Drugs can also be prescribed to relieve restlessness or depression or to help the person with dementia to sleep better. In some cases surgery known as carotid endarterectomy may be recommended to remove blockage in the carotid artery, the main blood vessel to the brain. Recent research suggests that cholinesterase inhibitor medications such as Donepezil and Galantamine , which are helpful for some people with Alzheimer’s disease, may also be of some benefit to some people with Vascular dementia. However, the evidence is not yet as clear or compelling as that for the use of these medications with Alzheimer’s disease.
Support is available for the person with Vascular dementia, their families and carers. This support can make a positive difference to managing the condition. Dementia Australia provides support, information, education and counselling for people affected by dementia. Up-to-date information about drug treatments is also available from Dementia Australia.
What Are The Signs Of A Mini Stroke
It is important to know the signs of a mini stroke, so that one can seek immediate medical help. The mini stroke symptoms depend on the part of brain that is affected. This causes temporary loss of voice control, vertigo, double vision, speech difficulty, inability to write or use hands, etc. Some of the common signs of mini stroke are as follows
- Sudden, severe headache without any reason
- Sudden difficulty in walking, loss of balance, coordination and feeling of dizziness
- A person may develop vision problems in one or both eyes
- The person becomes confused and has trouble in speaking or understanding things
- Numbness or weakness in the face, arms or legs mostly on one side of the body
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Lifestyle Changes To Improve Vascular Dementia Symptoms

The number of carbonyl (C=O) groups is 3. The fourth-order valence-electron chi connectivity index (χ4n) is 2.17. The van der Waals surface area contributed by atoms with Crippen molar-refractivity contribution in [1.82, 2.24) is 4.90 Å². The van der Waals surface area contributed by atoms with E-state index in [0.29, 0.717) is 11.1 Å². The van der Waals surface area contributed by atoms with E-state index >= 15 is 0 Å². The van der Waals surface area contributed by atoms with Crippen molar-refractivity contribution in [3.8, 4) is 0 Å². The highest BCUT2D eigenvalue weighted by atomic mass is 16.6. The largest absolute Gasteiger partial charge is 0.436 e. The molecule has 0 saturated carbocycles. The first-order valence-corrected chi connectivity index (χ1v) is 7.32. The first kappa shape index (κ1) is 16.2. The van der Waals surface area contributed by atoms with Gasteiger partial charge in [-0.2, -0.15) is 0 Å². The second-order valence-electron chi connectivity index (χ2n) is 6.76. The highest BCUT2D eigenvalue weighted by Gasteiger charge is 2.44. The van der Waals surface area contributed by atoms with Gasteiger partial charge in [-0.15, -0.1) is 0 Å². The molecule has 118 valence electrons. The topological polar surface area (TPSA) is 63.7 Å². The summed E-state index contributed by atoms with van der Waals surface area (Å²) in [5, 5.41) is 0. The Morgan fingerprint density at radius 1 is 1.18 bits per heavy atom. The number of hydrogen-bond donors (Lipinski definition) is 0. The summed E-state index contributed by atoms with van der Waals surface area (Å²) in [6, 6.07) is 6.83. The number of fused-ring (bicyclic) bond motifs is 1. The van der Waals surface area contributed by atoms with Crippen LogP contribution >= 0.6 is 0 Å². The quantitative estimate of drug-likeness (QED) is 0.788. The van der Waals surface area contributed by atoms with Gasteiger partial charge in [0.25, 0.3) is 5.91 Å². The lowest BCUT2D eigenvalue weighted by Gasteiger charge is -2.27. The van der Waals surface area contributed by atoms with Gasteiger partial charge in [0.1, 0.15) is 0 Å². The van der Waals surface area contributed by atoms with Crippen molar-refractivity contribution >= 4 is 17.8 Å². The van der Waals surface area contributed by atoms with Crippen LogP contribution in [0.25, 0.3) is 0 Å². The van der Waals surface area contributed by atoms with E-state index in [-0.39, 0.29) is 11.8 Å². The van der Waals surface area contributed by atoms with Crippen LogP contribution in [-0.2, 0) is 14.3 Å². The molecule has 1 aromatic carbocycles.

A diagnosis of dementia is scary. But its important to remember that many people with dementia can lead healthy, fulfilling lives for years after the diagnosis. Dont give up on life! As much as possible, continue to look after your physical and emotional health, do the things you love to do, and spend time with family and friends.
The same strategies used to keep your brain healthy as you age and prevent the onset of dementia can also be used to improve symptoms.
Find new ways to get moving. Research suggests that even a leisurely 30-minute walk every day may reduce the risk of vascular dementia and help slow its progression. Regular exercise can also help control your weight, relieve stress, and boost your overall health and happiness.
Create a network of support. Seeking help and encouragement from friends, family, health care experts, and support groups can improve your outlook and your health. And its never to late to make new friends and expand your network.
Eat for heart health. Heart disease and stroke share many of the same risk factors, such as high LDL cholesterol , low HDL cholesterol , and high blood pressure. Adopting a heart-healthy diet may help to improve or slow down your dementia symptoms.
Make it a point to have more fun.Laughing, playing, and enjoying yourself are great ways to reduce stress and worry. Joy can energize you and inspire lifestyle changes that may prevent further strokes and compensate for memory and cognitive losses.